Evidence of an "Olympic bounce" in consumer confidence, as Team GB's record gold medal haul lifted national spirits, is expected this week despite the general weakness of the economy. GFK/NOP's closely watched index has been stuck deep in recession territory for more than a year, remaining at minus-29 for the past three months. And consumers are also back in recession after the Office for National Statistics reported a second successive quarter of falling household spending between April and June.
Mail on Sunday
A furniture shop owner who is causing uproar among local pub owners by giving away alcohol says he plans to spread his ‘revolution’ across the country. Former limestone salesman Simon Atkins, 42, has opened a shop called Innsatiable in Farnham, Surrey. It hands out free drink from noon until midnight every day. Customers can buy furniture, get free drinks and – if they want to – buy beer mats for £2.75 each. By setting up the business this way, according to Atkins, he doesn’t need a personal or premises licence and he is not tied to pub prices. ‘Pubs and breweries are ripping people off by charging such high prices,’ he told Financial Mail. ‘People think my idea is fantastic. I’m not breaking any laws. All duty is paid on the alcohol. It’s all legal and even the police drink here when they’re off duty.’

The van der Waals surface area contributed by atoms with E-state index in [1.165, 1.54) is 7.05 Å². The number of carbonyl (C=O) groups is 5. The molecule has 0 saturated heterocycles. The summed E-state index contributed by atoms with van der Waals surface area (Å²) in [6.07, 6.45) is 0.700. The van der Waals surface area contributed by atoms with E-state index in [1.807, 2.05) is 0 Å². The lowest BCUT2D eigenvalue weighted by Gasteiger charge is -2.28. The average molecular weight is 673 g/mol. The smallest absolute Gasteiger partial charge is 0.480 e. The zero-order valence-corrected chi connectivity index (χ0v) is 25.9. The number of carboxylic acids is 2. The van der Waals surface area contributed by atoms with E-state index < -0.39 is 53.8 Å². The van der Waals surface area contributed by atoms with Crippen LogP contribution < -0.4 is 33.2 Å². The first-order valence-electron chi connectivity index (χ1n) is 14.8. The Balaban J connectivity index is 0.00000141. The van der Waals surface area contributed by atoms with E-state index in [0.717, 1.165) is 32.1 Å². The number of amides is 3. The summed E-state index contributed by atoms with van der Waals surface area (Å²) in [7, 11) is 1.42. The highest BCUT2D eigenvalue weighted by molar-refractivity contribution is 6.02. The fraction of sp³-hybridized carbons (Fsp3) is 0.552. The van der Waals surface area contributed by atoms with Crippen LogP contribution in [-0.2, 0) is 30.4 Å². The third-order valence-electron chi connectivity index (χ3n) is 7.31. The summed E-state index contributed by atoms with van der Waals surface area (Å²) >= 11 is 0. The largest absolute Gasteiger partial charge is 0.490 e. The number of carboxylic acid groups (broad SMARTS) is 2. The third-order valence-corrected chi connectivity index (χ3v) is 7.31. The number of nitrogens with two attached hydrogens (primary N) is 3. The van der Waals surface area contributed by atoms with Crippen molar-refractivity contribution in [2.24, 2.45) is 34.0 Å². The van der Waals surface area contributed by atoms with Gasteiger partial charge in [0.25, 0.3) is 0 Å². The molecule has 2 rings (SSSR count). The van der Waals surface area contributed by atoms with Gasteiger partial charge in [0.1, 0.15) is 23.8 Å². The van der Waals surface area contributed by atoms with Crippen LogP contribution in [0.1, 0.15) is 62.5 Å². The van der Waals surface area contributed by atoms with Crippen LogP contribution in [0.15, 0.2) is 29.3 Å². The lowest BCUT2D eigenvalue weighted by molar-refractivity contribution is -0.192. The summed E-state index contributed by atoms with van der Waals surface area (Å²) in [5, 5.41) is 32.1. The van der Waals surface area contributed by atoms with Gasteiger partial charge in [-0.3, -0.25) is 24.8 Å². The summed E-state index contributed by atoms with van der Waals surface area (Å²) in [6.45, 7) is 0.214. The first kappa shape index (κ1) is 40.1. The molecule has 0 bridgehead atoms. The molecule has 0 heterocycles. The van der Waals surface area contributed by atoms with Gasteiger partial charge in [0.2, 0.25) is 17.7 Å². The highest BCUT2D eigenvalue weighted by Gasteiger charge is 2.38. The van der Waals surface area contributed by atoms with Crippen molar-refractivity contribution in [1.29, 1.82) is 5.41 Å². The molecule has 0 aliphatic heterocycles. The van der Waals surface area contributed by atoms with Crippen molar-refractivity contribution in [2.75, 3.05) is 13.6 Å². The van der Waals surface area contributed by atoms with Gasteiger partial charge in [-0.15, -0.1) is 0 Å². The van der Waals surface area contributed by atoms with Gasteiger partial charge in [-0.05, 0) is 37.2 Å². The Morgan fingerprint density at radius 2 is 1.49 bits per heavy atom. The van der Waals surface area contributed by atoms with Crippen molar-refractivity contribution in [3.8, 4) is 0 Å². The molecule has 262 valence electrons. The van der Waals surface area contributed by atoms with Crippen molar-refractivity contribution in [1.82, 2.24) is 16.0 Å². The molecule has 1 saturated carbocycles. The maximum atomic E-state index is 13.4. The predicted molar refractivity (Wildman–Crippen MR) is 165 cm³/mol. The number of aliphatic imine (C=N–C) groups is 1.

It was the most public of endorsements. Only two years ago, Ian Cheshire, along with several of Britain’s top bosses, put his name to an open letter supporting George Osborne’s plans to cut the deficit. Now the chief executive of Kingfisher – owner of the B&Q DIY chain – is not so sure that the Chancellor has got it right. ‘We have had a lot of practice at recession and at the moment I find it hard to imagine economic growth will come back,’ he says. Cheshire is tipped to become one of only four retail bosses after Sir Terry Leahy at Tesco and Marks and Spencer’s Sir Richard Greenbury and Sir Stuart Rose to hit profits of £1 billion-plus. But in the short term, he says: ‘The past three or four months have been unbelievably awful. It is safer to assume that the economy is not about to improve and we must just start from there.’
Retailers are standing by for a boost in business from customers ordering by smartphone this Christmas ahead of an expected surge in the use of 4G phones next year. They are already gearing up their stores for Christmas. Harrods launched its Christmas department last month, including a box of crackers with silver-plated gifts for £1,299, while Debenhams is expected to unveil its festive range within weeks. (Don't miss the Retail Bulletin's Mobile Retailing Summit 26th September 2012. Full details here http://www.mobile-retailing-summit.co.uk